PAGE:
Uh, you know I’m not being serious, right? 
 
While my obsession with relationships stems as far back as I can remember, my desire for couples-counseling-super-powers started when I read this book: Getting the Love You Want by Harville Hendrix. This book changed everything. It was just one of those moments where I knew. I knew exactly who I was, who I was to become, and the path I needed to walk. I was immediately fascinated by the power of understanding our imago match, and how imago therapy can help improve relationships.

That’s the thing about therapy – it’s easy to believe that anything a therapist says. I tend to be that way with mechanics, plumbers, electricians, and web designers. I generally assume that if this is their specialty, they know what they are talking about. Sometimes, however, like the time I had my transmission “fixed,” specialists are not so special after all.

What you want to be sure of is that your therapist has some additional training (beyond their counseling degree), that is specifically focused on relationship counseling. This is a specialty in itself. Certifications to look for are – Imago Certified Therapist, Gottman Certified Therapists, and EFT Certified Therapists. I happen to be Certified in Imago therapy and Gottman trained with partial EFT training that I plan to continue pursuing (because if I long to have couples-counseling-super-powers). I am also a Discernment Counselor, but that’s for couples who don’t want couples counseling; instead, they want to “discern” whether or not they want to make their relationship work before actually committing to couples counseling.

I returned to the School of Social Work for my MSW, and for nearly two decades now, I am still as passionate about the Imago theory, and about working with couples – maybe even more so!

The Imago theory is explained in the book, Getting the Love You Want, and the more you understand the theory, the more you realize how easy it is to answer the following four questions:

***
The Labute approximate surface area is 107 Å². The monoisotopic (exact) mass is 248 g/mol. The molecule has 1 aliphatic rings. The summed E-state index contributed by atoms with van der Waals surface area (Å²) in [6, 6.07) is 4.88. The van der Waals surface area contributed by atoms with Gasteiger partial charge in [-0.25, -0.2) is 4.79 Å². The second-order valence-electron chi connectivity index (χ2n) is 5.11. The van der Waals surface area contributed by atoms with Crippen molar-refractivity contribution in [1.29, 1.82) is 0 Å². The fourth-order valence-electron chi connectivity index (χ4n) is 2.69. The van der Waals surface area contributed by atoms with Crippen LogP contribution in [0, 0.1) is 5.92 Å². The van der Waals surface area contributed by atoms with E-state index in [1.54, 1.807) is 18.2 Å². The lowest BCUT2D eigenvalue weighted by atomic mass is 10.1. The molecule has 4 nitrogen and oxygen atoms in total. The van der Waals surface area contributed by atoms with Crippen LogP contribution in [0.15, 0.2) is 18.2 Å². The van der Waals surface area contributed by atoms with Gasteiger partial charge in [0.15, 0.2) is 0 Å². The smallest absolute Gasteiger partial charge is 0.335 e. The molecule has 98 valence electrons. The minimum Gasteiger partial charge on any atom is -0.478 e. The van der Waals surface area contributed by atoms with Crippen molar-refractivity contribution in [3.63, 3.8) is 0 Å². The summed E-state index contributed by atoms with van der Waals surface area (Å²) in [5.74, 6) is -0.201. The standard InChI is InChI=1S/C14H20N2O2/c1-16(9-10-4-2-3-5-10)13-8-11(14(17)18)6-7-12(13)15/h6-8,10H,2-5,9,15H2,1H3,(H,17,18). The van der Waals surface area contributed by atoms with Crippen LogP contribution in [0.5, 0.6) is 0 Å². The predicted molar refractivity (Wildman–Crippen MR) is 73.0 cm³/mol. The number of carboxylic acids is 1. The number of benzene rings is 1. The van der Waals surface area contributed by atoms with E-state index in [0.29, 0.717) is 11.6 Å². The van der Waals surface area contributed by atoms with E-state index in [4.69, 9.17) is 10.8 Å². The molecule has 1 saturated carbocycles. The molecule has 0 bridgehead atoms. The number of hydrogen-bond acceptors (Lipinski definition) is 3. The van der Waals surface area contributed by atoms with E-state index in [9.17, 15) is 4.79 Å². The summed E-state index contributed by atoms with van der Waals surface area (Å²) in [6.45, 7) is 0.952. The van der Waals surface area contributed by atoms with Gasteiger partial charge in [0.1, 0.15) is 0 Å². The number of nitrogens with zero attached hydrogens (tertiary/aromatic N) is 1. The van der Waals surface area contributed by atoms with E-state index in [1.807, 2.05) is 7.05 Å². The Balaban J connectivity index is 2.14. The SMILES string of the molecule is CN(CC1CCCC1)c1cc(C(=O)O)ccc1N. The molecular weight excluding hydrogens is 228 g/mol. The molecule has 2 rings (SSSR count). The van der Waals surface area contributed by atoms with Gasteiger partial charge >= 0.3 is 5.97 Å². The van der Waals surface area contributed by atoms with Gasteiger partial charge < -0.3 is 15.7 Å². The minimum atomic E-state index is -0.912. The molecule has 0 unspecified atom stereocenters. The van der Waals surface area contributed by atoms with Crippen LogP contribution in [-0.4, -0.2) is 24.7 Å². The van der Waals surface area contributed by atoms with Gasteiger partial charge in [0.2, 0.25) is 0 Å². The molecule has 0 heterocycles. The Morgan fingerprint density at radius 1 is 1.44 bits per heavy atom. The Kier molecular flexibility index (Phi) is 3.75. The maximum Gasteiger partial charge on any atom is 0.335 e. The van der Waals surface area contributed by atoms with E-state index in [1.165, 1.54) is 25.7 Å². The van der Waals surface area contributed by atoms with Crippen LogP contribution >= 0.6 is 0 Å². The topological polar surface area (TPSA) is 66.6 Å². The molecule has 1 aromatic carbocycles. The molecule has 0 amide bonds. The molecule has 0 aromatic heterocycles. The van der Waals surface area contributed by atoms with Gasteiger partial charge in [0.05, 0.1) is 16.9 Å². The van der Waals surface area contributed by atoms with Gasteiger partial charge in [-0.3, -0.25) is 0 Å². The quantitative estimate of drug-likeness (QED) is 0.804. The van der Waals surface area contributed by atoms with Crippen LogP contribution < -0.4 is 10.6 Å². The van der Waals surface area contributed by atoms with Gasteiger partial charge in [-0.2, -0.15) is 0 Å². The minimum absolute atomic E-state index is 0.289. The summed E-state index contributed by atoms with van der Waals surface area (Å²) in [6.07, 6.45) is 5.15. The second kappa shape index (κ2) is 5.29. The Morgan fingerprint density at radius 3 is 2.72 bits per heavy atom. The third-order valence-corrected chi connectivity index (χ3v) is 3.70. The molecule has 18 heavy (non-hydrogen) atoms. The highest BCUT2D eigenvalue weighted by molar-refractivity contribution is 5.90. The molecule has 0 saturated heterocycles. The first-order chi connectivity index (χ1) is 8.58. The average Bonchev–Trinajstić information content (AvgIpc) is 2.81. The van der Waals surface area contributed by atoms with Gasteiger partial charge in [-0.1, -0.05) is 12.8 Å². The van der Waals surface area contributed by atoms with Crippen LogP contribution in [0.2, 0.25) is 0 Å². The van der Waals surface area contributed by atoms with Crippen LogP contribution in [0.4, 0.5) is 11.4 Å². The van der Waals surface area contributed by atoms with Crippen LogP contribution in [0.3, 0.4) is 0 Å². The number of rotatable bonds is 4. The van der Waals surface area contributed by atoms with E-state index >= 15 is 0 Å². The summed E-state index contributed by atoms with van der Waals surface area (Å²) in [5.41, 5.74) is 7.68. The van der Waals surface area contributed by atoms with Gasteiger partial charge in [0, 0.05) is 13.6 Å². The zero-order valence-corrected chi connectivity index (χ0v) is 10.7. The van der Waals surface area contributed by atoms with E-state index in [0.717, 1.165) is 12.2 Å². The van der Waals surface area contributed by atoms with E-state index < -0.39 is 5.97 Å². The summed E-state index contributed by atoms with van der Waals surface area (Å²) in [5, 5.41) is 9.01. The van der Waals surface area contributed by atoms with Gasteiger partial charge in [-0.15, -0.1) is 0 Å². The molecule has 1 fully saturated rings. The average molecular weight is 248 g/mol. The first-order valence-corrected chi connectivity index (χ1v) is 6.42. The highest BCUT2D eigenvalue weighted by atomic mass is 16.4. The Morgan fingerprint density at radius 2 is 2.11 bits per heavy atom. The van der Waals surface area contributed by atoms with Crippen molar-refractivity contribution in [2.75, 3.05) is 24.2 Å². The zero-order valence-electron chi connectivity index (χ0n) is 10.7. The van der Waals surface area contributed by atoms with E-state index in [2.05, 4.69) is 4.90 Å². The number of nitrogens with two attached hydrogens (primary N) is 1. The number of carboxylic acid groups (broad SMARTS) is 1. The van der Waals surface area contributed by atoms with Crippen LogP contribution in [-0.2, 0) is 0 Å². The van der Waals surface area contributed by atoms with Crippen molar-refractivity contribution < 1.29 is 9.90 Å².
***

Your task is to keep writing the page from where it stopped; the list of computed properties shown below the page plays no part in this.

imago therapy, imago match

 

  • With what type of person am I most likely to create a passionate relationship?
  • With what type of person am I most likely to feel safe in a relationship?’
  • What do I most want to experience in my relationships that my partner has the most trouble helping me experience?
  • How do I participate in NOT getting the love that I want

See if this Imago formula will help you begin to find answers to these questions. I’d love to hear your feedback!

Getting a HRT Referral Letter

Getting a HRT Referral Letter

Getting an HRT Referral Letter

Once you decide to take the step to begin medically supervised HRT, getting an HRT referral letter is necessary. The Standards of Care is the primary guide for professionals working with transsexual, transgender, and gender nonconforming people. The standards are self-described as providing “safe and effective pathways to achieving lasting personal comfort with their gendered selves, in order to maximize their overall health, psychological well-being, and self-fulfillment.”To begin HRT, you will first need to have an assessment by a mental health professional, which is someone with a master’s degree in a clinical behavioral science (such as a licensed MSW, a clinical sexologist, a licensed counselor or a psychologist) with specific expertise and knowledge about gender dysphoria. If you are currently working with a therapist and you do not feel like he or she is knowledgeable about gender care, here are some important questions to ask – even if (especially if) you have already been working with them for a while. If they are not able to answer these questions effectively, you may wish to seek alternative care.

 

CRITERIA FOR HRT

  • Persistent, well-documented gender dysphoria;
  • Capacity to make a fully informed decision and to consent to treatment;
  • Age of majority in a given country (if younger, follow the Standards of Care outlined in section VI);